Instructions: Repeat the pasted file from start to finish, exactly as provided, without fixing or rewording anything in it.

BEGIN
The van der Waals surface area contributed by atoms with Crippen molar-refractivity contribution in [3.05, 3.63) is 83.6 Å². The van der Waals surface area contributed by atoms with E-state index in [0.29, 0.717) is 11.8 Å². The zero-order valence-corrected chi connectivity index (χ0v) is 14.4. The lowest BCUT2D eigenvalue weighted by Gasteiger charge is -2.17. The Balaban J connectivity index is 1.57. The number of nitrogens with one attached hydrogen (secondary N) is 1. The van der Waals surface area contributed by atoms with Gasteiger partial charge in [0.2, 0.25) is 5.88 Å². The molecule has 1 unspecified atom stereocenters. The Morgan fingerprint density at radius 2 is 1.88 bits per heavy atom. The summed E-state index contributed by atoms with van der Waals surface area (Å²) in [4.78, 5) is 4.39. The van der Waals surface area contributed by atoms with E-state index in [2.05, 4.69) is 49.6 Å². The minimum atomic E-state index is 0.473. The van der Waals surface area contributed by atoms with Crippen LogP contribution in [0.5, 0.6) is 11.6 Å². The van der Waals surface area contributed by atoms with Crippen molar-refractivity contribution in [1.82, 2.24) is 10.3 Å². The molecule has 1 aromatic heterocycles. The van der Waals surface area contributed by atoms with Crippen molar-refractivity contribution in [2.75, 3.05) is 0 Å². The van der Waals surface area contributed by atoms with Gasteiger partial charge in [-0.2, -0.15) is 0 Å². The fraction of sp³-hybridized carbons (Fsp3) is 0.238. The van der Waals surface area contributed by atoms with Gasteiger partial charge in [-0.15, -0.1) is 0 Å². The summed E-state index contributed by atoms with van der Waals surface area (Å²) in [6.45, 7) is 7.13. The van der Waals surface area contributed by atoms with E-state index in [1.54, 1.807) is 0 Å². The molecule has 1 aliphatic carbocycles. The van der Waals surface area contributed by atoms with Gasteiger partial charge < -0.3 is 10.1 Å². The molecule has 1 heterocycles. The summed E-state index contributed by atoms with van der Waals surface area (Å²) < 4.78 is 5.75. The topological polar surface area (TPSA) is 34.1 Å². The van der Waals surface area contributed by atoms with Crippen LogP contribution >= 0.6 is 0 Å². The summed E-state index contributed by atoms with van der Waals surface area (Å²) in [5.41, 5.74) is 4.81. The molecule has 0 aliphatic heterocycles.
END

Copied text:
The van der Waals surface area contributed by atoms with Crippen molar-refractivity contribution in [3.05, 3.63) is 83.6 Å². The van der Waals surface area contributed by atoms with E-state index in [0.29, 0.717) is 11.8 Å². The zero-order valence-corrected chi connectivity index (χ0v) is 14.4. The lowest BCUT2D eigenvalue weighted by Gasteiger charge is -2.17. The Balaban J connectivity index is 1.57. The number of nitrogens with one attached hydrogen (secondary N) is 1. The van der Waals surface area contributed by atoms with Gasteiger partial charge in [0.2, 0.25) is 5.88 Å². The molecule has 1 unspecified atom stereocenters. The Morgan fingerprint density at radius 2 is 1.88 bits per heavy atom. The summed E-state index contributed by atoms with van der Waals surface area (Å²) in [4.78, 5) is 4.39. The van der Waals surface area contributed by atoms with E-state index in [2.05, 4.69) is 49.6 Å². The minimum atomic E-state index is 0.473. The van der Waals surface area contributed by atoms with Crippen LogP contribution in [0.5, 0.6) is 11.6 Å². The van der Waals surface area contributed by atoms with Crippen molar-refractivity contribution in [1.82, 2.24) is 10.3 Å². The molecule has 1 aromatic heterocycles. The van der Waals surface area contributed by atoms with Crippen molar-refractivity contribution in [2.75, 3.05) is 0 Å². The van der Waals surface area contributed by atoms with Gasteiger partial charge in [-0.2, -0.15) is 0 Å². The fraction of sp³-hybridized carbons (Fsp3) is 0.238. The van der Waals surface area contributed by atoms with Gasteiger partial charge in [-0.15, -0.1) is 0 Å². The summed E-state index contributed by atoms with van der Waals surface area (Å²) in [6.45, 7) is 7.13. The van der Waals surface area contributed by atoms with E-state index in [1.54, 1.807) is 0 Å². The molecule has 1 aliphatic carbocycles. The van der Waals surface area contributed by atoms with Gasteiger partial charge < -0.3 is 10.1 Å². The molecule has 1 heterocycles. The summed E-state index contributed by atoms with van der Waals surface area (Å²) < 4.78 is 5.75. The topological polar surface area (TPSA) is 34.1 Å². The van der Waals surface area contributed by atoms with Crippen LogP contribution >= 0.6 is 0 Å². The summed E-state index contributed by atoms with van der Waals surface area (Å²) in [5.41, 5.74) is 4.81. The molecule has 0 aliphatic heterocycles.